By Michael E. Miller
By Ryan Yousefi
By Kyle Munzenrieder
By Sabrina Rodriguez
By Michael E. Miller
By Carlos Suarez De Jesus
By Luther Campbell
By Kyle Munzenrieder
The video for Trick Daddy's current remix hit Sugar is in heavy rotation on MTV. While T Double D hams it up as a candy store owner (slyly telling a young customer a pack of Jawbreakers costs "fitty cent"), Lil' Kim mugs adorable with her Maltese puppy, and Fat Joe stretches his thespian abilities playing a guy who eats a lot of sweets, the star of the clip is the Peep-yellow building that serves as both the façade of the store and the backdrop for some dance sequences. This is quite a location- scout feat, as this is the same pale, wan building sitting quietly by day, sketchily by night on the corner of NE First Avenue and Thirteenth Street.
In chatting with MTV's DJ Clue this past week, Trick steered conversation away from his rumored beef with Ludacris (whose vocal tracks were replaced by Lil' Kim's on Sugar) and talked about the video, which also features an all-local cast of teens and youngsters, and how wild Miami is during spring break.
Static ClingThe Bitch takes misuse of the airwaves kind of seriously, so when a reader in Palm Beach County sought her assistance in broadcasting a blast-o-static to a certain unlicensed station in Boynton Beach, she had to help.
"They are advertising a CD shop just down the street from me and really are broadcasting both DJ sex talk and CDs that are real rank," writes Cliff, who requested last-name anonymity because he fears the radio pirates might find out it was he who called the Federal Communications Commission's enforcement office in Miami.
"I live on the edge of a rough area and am 64 years old and could not fight my way out of a wet paper bag. I have a feeling the people running the station may be involved in selling drugs and driving SUVs, so there is money someplace. Could be good businessmen, but if you are breaking the law with an unregistered broadcast station, and playing real rough hip-hop with lots of explicit sex and violence, and the DJ keeps up the pace in likeness, I doubt it stops there," Cliff notes. "I would have never discovered them if they had a good engineer and were not out of frequency range. They are stomping on 91.3 to 92.1. If I had a dollar for each F word used on the air each day for a couple months, I could buy a big sailboat and sail away forever. Howard Stern is a saint up alongside these guys."
The offended listener's station of choice is Classy 92.1 (WRLX-FM), which is licensed despite the fact that its "Soft Favorites" format transgresses all notions of decency for The Bitch, who is in favor of a "Shoegazer Favorites" channel. That said, there would have been no beef if the offending station were not so uncouth as to bleed all over the frequencies next door. At first Cliff thought the naughty station might be Miami-Dade's own 91.9, another unlicensed operation. This 91.9 is an oldies R&B outfit, shining the light of Marvin Gaye and others of that immortal ilk all night long, especially on weekends. Nearly six years after the federal government wound down its 1998-1999 war on pirate radio -- which never silenced unlicensed broadcasters for more than a few months -- even the dirtiest rap DJs on the air in Miami-Dade seem to have acquired the good sense to keep their signals clean around the edges. That's a shout-out to Boynton Beach.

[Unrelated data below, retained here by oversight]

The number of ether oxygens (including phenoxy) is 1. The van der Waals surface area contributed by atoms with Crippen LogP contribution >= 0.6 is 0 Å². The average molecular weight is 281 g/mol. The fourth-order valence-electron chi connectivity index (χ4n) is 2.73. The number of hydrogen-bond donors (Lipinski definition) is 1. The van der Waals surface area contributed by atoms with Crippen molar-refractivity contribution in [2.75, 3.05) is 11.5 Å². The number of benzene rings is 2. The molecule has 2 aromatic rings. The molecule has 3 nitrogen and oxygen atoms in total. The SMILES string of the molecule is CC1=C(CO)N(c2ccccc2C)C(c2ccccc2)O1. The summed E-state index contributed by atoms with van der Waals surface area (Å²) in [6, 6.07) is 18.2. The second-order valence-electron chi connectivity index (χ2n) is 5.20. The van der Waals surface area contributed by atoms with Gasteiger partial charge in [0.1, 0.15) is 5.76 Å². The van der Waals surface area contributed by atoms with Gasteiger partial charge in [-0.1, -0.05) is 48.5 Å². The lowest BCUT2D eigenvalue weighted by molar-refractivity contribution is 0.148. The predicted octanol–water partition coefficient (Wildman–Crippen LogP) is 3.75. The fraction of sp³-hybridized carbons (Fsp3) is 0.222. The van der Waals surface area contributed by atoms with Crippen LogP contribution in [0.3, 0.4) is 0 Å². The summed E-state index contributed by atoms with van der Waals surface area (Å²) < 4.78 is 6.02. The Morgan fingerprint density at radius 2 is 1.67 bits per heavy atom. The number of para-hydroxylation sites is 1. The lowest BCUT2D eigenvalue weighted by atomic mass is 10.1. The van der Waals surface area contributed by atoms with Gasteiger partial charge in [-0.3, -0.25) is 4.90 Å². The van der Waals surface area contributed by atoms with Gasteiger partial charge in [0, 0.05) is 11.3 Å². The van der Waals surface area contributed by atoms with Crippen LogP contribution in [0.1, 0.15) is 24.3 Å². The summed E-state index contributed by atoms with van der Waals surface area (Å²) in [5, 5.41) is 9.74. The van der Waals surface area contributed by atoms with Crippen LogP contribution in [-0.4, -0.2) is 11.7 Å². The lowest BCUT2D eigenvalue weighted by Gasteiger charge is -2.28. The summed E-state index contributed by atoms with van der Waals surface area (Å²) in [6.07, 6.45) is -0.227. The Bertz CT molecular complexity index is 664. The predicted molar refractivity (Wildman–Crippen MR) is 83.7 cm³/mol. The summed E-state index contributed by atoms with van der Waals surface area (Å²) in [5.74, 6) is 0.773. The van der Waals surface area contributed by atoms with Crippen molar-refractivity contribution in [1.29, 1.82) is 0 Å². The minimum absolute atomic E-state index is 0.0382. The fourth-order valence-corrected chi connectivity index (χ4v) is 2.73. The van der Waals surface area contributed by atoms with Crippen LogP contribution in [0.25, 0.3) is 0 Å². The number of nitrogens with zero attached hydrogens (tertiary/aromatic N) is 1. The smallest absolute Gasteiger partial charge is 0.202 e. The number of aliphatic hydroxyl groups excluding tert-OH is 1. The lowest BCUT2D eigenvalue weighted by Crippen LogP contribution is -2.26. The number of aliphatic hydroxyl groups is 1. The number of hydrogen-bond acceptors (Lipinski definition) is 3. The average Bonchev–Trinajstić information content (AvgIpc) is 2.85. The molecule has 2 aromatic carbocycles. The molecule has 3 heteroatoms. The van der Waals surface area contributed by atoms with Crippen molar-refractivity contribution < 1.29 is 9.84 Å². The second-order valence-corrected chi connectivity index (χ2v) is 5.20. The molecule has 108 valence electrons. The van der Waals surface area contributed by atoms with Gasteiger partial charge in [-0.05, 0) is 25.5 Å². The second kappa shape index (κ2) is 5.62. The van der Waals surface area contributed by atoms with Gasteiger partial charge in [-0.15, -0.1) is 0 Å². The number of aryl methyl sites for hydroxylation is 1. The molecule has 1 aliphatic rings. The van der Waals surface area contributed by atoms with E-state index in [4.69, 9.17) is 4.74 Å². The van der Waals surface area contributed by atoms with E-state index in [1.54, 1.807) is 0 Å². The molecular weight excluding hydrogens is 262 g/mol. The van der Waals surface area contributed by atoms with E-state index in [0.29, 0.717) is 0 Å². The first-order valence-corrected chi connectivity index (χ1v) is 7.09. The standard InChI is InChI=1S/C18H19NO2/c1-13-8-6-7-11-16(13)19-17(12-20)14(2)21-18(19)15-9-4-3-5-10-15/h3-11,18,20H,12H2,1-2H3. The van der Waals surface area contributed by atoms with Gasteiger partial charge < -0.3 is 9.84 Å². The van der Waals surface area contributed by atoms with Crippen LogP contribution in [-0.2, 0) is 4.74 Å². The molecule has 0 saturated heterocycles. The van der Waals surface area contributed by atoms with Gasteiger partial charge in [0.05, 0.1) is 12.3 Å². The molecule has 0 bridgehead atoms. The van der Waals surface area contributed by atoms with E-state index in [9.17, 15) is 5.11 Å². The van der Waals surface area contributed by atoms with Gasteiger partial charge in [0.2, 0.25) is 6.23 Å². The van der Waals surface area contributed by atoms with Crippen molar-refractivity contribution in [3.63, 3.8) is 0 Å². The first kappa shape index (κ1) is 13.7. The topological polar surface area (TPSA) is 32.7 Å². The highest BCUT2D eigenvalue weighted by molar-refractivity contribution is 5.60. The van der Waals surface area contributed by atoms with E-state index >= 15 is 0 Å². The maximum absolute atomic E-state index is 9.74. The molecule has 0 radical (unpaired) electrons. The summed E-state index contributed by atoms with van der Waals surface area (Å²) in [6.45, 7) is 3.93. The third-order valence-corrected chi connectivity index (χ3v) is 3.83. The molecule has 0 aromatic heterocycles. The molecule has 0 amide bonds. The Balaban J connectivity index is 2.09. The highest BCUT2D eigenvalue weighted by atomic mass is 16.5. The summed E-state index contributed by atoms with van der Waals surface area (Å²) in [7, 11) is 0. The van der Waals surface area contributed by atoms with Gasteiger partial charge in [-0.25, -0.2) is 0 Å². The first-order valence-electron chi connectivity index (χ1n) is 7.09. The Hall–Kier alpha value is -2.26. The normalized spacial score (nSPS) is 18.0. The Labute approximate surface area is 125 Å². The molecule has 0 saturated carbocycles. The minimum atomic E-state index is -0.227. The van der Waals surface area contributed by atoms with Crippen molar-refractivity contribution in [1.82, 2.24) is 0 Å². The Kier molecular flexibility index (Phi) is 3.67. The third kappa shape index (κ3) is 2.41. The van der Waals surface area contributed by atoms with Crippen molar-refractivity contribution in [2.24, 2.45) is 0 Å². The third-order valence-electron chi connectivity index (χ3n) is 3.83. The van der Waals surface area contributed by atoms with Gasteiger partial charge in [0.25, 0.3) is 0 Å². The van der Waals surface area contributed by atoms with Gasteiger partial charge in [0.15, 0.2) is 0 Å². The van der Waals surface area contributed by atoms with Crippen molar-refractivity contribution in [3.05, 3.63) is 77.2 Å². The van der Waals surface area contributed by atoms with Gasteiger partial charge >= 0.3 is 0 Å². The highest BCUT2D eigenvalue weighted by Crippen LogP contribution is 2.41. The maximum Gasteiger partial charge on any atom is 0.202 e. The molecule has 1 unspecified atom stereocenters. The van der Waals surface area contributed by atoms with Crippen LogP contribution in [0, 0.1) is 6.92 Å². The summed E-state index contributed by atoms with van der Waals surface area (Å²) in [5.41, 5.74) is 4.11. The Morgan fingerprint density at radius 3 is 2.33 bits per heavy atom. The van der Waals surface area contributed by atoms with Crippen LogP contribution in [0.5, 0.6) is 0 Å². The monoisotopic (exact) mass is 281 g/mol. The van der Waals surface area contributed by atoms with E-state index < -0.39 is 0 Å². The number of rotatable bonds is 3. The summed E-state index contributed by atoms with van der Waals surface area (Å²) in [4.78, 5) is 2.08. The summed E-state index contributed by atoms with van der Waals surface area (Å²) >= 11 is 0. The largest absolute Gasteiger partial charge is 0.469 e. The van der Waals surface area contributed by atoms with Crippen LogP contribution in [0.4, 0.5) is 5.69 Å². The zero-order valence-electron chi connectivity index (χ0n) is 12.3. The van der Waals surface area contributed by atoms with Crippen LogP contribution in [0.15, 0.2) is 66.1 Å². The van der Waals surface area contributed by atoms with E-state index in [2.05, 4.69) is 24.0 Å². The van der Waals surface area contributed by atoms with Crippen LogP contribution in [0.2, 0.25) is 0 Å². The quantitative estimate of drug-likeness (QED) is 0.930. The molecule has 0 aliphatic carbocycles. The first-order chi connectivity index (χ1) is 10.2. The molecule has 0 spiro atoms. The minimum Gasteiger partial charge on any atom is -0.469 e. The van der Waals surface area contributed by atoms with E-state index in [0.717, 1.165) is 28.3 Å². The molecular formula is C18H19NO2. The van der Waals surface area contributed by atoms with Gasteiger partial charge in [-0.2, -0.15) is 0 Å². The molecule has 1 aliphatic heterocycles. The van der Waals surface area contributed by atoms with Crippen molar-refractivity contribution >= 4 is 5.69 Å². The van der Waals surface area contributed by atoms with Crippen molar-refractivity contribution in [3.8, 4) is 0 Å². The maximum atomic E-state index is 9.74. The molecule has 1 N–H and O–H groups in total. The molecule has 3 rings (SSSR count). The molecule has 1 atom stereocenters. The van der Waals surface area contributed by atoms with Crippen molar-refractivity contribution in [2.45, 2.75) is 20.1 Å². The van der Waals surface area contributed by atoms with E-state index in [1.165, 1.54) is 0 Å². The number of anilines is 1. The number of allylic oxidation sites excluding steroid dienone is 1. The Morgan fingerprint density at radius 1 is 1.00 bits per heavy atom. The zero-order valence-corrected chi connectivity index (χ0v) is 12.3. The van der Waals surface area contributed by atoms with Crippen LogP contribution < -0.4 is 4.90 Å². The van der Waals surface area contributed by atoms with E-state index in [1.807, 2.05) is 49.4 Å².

Foray into FilmFlashy car-racing flick 2 Fast 2 Furious, Will Smith's buddy-cop sequel Bad Boys 2, and the Farrellys' misguided comedy Stuck on You all were filmed here in Miami in the not-too-distant past. What normally happens is the filmmakers breeze into town, commandeer our bridges, and then hightail it back to Los Angeles or New York to complete postproduction. Not so Dave Rodriguez. This writer/director/producer not only decided to film his independent debut Push here in South Florida, but in an atypical move, he decided to keep it local and do his editing magic not in Hollywood, California, but in Hollywood near the Miami-Dade/Broward border. "Actors don't usually live in South Florida, so to do production or postproduction here is rare," Rodriguez said when The Bitch ventured north to meet him at his studio, the Enigma Factory.
Located in an inconspicuous building off Sheridan Street, Enigma Factory is a comfortably small space outfitted with high-tech electronic equipment. One wall is solely devoted to computers and large television sets, and as The Bitch savored the proximity to cinema, the men of Severe Pictures -- Rodriguez and his co-producers Jorge Flores Rodriguez and Alex Ferrari -- leaned close to the screen, studying flickering video images. In the clips The Bitch was invited to see, Push looks to be the kind of dark, druggy caper along the lines of Suicide Kings. Stars include brooding actor and Diet Vanilla Coke pitchman Chazz "A Bronx Tale" Palminteri, independent film stalwart Michael "Bamboozled" Rapaport, and sloe-eyed character actor Otto Sanchez, best recognized as Carmen "Chico" Guerra, from the HBO prison series Oz.
The Bitch asked Rodriguez if he saw any Babe-like breakout roles coming up for a star-struck dog. He thought he'd be busy doing sound design on Push in time to get a copy ready to submit to Cannes, then off to L.A. for some California-style schmoozing, marketing, and public relations. Having worked on the production of several Busta Rhymes videos, including the Knight Ride-inspired "Fired Up," the filmmaker isn't intimidated by the industry machine. Rodriguez is already busy with his next film, Ronnie and Clyde, the story of two gay men on a cross-country bank-robbing spree. "Like The Birdcage meets Thelma and Louise," Rodriguez laughed. He hopes to cast Luis Guzmán and Philip Seymour Hoffman as the protagonists, with Bruce Willis and Janeane Garofalo rounding out the cast.